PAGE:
Although the low static thrust-to-weight ratio of the V1 meant that it would require an unreasonably long runway to take off on its own. The question of how to quickly bring the V1 up to takeoff speed was answered with an airplane catapult which sent the flying bomb skyward at roughly 580km/h.[5] With Schmidt now working for Argus.[5] Ramon Casanova and the pulsejet engine he constructed and patented in 1917 2. and Ramon Casanova. the V-1’s resonant jet engine could operate and produce thrust while stationary. the Argus As 014.1 Argus As 109-014 HISTORY co-invented the ribbon parachute.[5] It would run on any grade of petroleum and the ignition shutter system was not intended to last beyond the V-1’s normal operational flight life of one hour. Teleshov patented a pulsejet engine in 1864 while Swedish inventor Martin Wiberg also has a claim to having invented the first pulsejet. earning him government support from the German Air Ministry in 1933. having constructed one beginning in 1913. especially owing to poor accuracy. unlike the eventual V-1 which had the engine placed above the warhead and fuselage. and attained stable resonance frequency at 43 cycles per second. The first unpowered drop occurred at Peenemünde on 28 October 1942 and the first powered flight on 10 December the exhaust pipe to stop the acetylene diffusing before ing bomb” powered by Schmidt’s pulsejet. in Ripoll.V. Three air nozzles in the front of the Argus As 014 were connected to an external high pressure source to start the engine. a device used to stabilise the V-1 in its terminal dive.200 N) of static thrust and approximately 750 lbf (3. The French inventor Georges Marconnet patented his valveless pulsejet engine in 1908. as there is insignificant compression within a pulsejet engine.2 2 2 History Russian inventor and artillery officer N. pioneered a more efficient design based on modification of the intake valves (or flaps). the pulsejet was perfected and was officially known by its RLM designation as the Argus As 109-014. Robert Lusser of Fieseler. Georg Madelung and Munich-based Paul technicians having to place a baffle of wood or cardboard Schmidt proposed to the German Air Ministry a “fly.300 N) in flight. range and high cost. but details are unclear. The first working pulsejet was patented in 1906 by Russian engineer V. The spark only operated for the start sequence for the engine. in Sweden. The original Schmidt design had the pulsejet placed in a fuselage like a modern jet fighter.7:1) of the diameter to the length of the exhaust pipe functioned to perpetuate the combustion cycle. Schmidt’s prototype bomb failed to meet German Air Ministry specifications. who completed a working model in 1907.[5] Ignition in the As 014 was provided by a single automotive spark plug. Dr. Karavodin. Other German manufacturers working on similar pulsejets and flying bombs were The Askania Company. Contrary to popular belief. Spain patented a pulsejet in Barcelona in 1917. The Argus As 014 valve array was based on a shutter system that operated at the 43 to 45 cycles-per-second frequency of the engine. The simple resonant design based on the ratio (8. with the In 1934. The fuel used for ignition was acetylene. Madelung complete ignition. mounted approximately 75 cm (30 in) behind the front-mounted valve array. The Argus Company began work based on Schmidt’s work. Engineer Paul Schmidt. like all pulsejets. which were all combined to work on the V-1. the engine casing did not provide sufficient heat to cause Diesel-type ignition of the fuel. The engine produced 500 lbf (2. Fritz Gosslau of Argus and the Siemens company. The pulsejet was evaluated to be an excellent balance of cost and function: a simple design that performed well for minimal cost. did not require ignition coils or magnetos for ignition — the ignition source being the tail of the preceding fireball during the run. Once the engine ignited and minimum Argus As 014 pulsejet engine of a V-1 flying bomb at the Royal Air Force Museum London .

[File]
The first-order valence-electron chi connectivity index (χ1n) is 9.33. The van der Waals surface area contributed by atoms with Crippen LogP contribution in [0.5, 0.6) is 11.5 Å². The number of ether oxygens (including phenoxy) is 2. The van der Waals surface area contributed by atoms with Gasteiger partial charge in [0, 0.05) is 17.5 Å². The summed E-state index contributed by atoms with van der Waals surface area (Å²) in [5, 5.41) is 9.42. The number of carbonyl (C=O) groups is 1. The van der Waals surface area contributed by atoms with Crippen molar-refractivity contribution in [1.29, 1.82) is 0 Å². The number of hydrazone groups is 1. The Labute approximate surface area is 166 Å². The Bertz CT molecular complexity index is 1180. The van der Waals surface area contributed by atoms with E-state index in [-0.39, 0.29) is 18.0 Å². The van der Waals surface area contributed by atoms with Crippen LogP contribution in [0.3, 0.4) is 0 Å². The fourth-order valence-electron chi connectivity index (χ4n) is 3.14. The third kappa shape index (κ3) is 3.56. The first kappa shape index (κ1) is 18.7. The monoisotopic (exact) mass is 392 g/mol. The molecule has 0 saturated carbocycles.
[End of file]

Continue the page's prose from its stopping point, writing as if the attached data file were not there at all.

This concept was being considered as early as 1947 when the American Helicopter Company started work on its XA-5 Top Sergeant helicopter prototype powered by pulsejet engines at the rotor tips. as pulsejets can run on almost anytic droning noise earned it the nicknames “buzz bomb” thing that burns.[5] 3 Operation Pulsejets have been used to power experimental helicopters. in 2000 man hours and approximate cost of US$600 (in 1943). The result was the creation of the JB-2 Loon. Pulsejet engines. most famously in the bombing of London in 1944. which.[7] The XA-5 first flew in January 1949 and was followed by the XA-6 Buck Private with the same pulsejet design. used in World War II. was for as high-output heating.[6] However.2 to 1. and alternause with the V-1 flying bomb. and the Argus As 014 reproduction pulsejet powerplant made by Ford Motor Company. including particulate fuels such as sawor “doodlebug”. A helicopter may then be built without a tail rotor and its associated transmission and drive shaft. of construction. were the obvious choice for the V-1’s designers. low cost negatively affected by ram air pressure as other designs. It used XPJ49 pulsejets mounted at the rotor tips. Steam power tube. In providing power to helicopter rotors. and high noise levels. lacked landing gear. but push the tips. Also in 1949 Hiller Helicopters built and tested the Hiller Powerblade. chemical reaction created when hydrogen peroxide and The high noise levels usually make them impractical potassium permanganate (termed T-Stoff and Z-Stoff) for other than military and other similarly restricted are combined. given the Germans’ materials shortages and overstretched industry at that stage of the war. Valveless designs are not as Pulsejet engines are characterized by simplicity. Army contract. pulsejets are used on a large The principal military use of the pulsejet engine. pulsejets have the advantage over turbine or piston engines of not producing torque upon the fuselage since they don't apply force to the shaft.[6] Pulsejets have also been used in both control-line and radiocontrolled model aircraft. Designers of modern cruise missiles do not choose pulsejet engines for propulsion. Variable intake geometry lets the engine produce full power at most speeds by optimizing for whatever speed the air is entering pulsejet at. simplifying the aircraft (cyclic and collective control of the main rotor is still necessary). preferring turbojets or rocket engines. biomass conversion. The engine’s characteris. This limits the maximum pre-combustion pressure to fire the piston was generated by the violent exothermic ratio. A free-flying radio-controlled pulsejet is limited by the engine’s intake design. with the airframe built by Republic Aviation. being a cruise missile. to around 1. Rotor-tip propulsion has been claimed to reduce the cost of production of rotary-wing craft to 1/10 of that for conventional powered rotary-wing aircraft. thrust specific fuel consumpAnimation of a pulsejet engine . lacking an external compressive driver such as the The V-1. Hiller switched to tip mounted ramjets but American Helicopter went on to develop the XA-8 under a U. The pulsejet uses the Lenoir cycle connectors were removed. and there has been a the volume production of the Argus As 014 unit (the resurgence in studying these engines for applications such first pulsejet engine ever in volume production). which results in performance loss. in. or the Brayton cycle's compression stead the Argus As 014 was launched on an inclined ramp turbine. It first flew in 1952 and was known as the XH-26 Jet Jeep. While the thrust. applications.S.Otto cycle's piston. external hoses and tion is very poor. Wright Field technical personnel reverse-engineered the V-1 from the remains of a V-1 that had failed to detonate in Britain. drives compression with acoustic resonance in a powered by a piston-driven steam catapult.3 operating temperature was attained. The speed record for controlline model aircraft is greater than 200 miles per hour (323 km/h).as they were never intended to stop the flow out of the to-weight ratio is excellent.tive energy systems. The XH-26 met all its main design objectives but the Army cancelled the project because of the unacceptable level of noise of the pulsejets and the fact that the drag of the pulsejets at the rotor tips made autorotation landings very problematic. General Henry Harley “Hap” Arnold of the United States Army Air Forces was concerned that this weapon could be built of steel and wood. At around 450 km/h (280 mph) most valved engines’ valve systems stop fully closing owing to ram air pressure. with scale as industrial drying systems. being cheap and easy to construct. the world’s first hot-cycle pressure-jet rotor. the engines being attached to the ends of the rotor blades. The V-1 was a German cruise missile dust or coal powder.